The Gower Property is in Eldred's commercial district.  
Prior to 2014, water extraction wells were defined as an industrial activity only permitted in areas zoned industrial under the zoning laws of Eldred and four neighboring townships with which it shares regional planning.  In May 2014, when no one was looking, a change was made in Eldred’s ordinance -- but curiously not in the ordinances of the neighboring townships -- allowing water extraction in the commercial district.  The mother of the girlfriend of the Gower Property owner is said to have altered Eldred Planning Commission minutes on the advice of the property owner’s attorney, who in turn misrepresented the existing ordinance and submitted the change to a planning consultant, improperly bypassing the Planning Commission (which was on record as opposing any bulk water extraction in the township) and the Eldred Board of Supervisors. The consultant then forwarded the change to the Monroe County Planning Commission, where it was greenlighted. 
Nestlé's application with the township was filed on December 30 of last year in an obvious effort to get it on the books before the Eldred Board of Supervisors would have the opportunity to prohibit bulk water extraction at its January 4 meeting. 
The company argues that ground water in the commercial zone is preferable to the industrial zone because it is clean and plentiful.  It also would be free. 
A 20-ounce bottle of Deer Park Natural Spring Water costs $1.29 in area convenience stores, and back-of-the envelope calculations show that for a minimal investment, Nestlé can generate about $825,000 in revenue each day from the Eldred wells.  This translates into about $300 million a year and an astonishing $3 billion over the life of the 10-year bulk water extraction permit it is seeking from the state.  
In return for that $3 billion windfall, Nestlé has stated it would establish a Community Benefits Fund of up to $750,00, although the actual amount would be contingent on how much water it is permitted to withdraw.  It suggests the money could be used for the purchase of open space, recreation and fire department equipment.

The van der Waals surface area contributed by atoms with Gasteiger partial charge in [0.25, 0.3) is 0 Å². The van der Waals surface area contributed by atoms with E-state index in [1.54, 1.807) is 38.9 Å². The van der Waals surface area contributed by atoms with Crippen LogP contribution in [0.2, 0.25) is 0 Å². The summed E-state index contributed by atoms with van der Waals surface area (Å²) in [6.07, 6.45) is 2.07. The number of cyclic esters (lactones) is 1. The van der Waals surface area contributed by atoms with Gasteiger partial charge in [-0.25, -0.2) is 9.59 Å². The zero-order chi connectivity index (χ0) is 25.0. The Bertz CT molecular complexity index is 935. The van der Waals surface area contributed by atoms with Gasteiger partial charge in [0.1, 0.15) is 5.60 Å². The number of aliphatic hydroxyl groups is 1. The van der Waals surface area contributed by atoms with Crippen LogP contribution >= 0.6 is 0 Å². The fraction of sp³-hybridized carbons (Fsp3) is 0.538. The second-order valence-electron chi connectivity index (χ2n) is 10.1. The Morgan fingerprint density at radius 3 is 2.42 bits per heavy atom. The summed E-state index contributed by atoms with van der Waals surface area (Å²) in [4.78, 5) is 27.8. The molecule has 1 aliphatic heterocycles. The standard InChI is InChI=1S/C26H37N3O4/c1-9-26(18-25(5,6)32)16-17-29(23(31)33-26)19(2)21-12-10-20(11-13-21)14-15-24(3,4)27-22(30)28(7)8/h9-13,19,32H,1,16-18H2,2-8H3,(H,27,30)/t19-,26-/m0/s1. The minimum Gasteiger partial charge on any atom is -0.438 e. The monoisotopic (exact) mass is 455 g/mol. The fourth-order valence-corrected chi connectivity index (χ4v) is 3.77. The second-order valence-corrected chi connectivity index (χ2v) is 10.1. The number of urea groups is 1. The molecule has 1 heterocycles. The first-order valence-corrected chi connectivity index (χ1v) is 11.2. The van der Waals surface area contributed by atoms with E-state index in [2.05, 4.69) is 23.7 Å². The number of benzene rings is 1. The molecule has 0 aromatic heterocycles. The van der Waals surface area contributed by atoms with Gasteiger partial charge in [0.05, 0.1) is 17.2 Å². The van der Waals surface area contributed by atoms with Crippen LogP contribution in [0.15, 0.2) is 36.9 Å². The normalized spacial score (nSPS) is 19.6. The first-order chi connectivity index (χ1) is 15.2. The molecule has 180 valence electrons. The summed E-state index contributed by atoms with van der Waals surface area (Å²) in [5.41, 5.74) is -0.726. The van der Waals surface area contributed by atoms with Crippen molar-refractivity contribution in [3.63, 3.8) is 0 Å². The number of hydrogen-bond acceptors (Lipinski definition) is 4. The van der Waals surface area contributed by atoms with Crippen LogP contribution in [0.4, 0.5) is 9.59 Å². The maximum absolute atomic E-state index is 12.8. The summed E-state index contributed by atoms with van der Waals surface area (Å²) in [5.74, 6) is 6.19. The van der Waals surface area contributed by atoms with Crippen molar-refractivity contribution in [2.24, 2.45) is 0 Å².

Not stated is the possibility that residents' wells would be contaminated as the water table is drawn down by the bulk water extraction wells, and then dry up altogether. 
Meanwhile, the Eldred Township Planning Commission, coming somewhat late to the party, voted unanimously earlier in March to recommend that their Zoning Board deny the Nestlé application.   
"The proposed use is not in harmony with the purposes, goals, objectives and standards of the township comprehensive plan and its ordinance," wrote commission chairman Robert Boileau. 
In a 24-page letter to the Zoning Board, the commissioners raised numerous objections that, not coincidentally, are many of the talking points being used by residents opposing Nestlé:
* The project is inconsistent with the goal of the township's Joint Comprehensive Plan, which is to enhance the character of the area, not to diminish it. 
* The proposed water withdrawal amount is disproportionate to the land area of the Gower Property relative to the surrounding recharge and surface water areas, which are not controlled by Nestlé.  
* Tanker truck traffic, estimated by Nestlé to be between 60 and 94 trips per day to and from the Gower Property, will diminish the desirability of Kunkletown village, through which the trucks would have to pass, create safety and noise problems, and possibly damage road surfaces and bridges.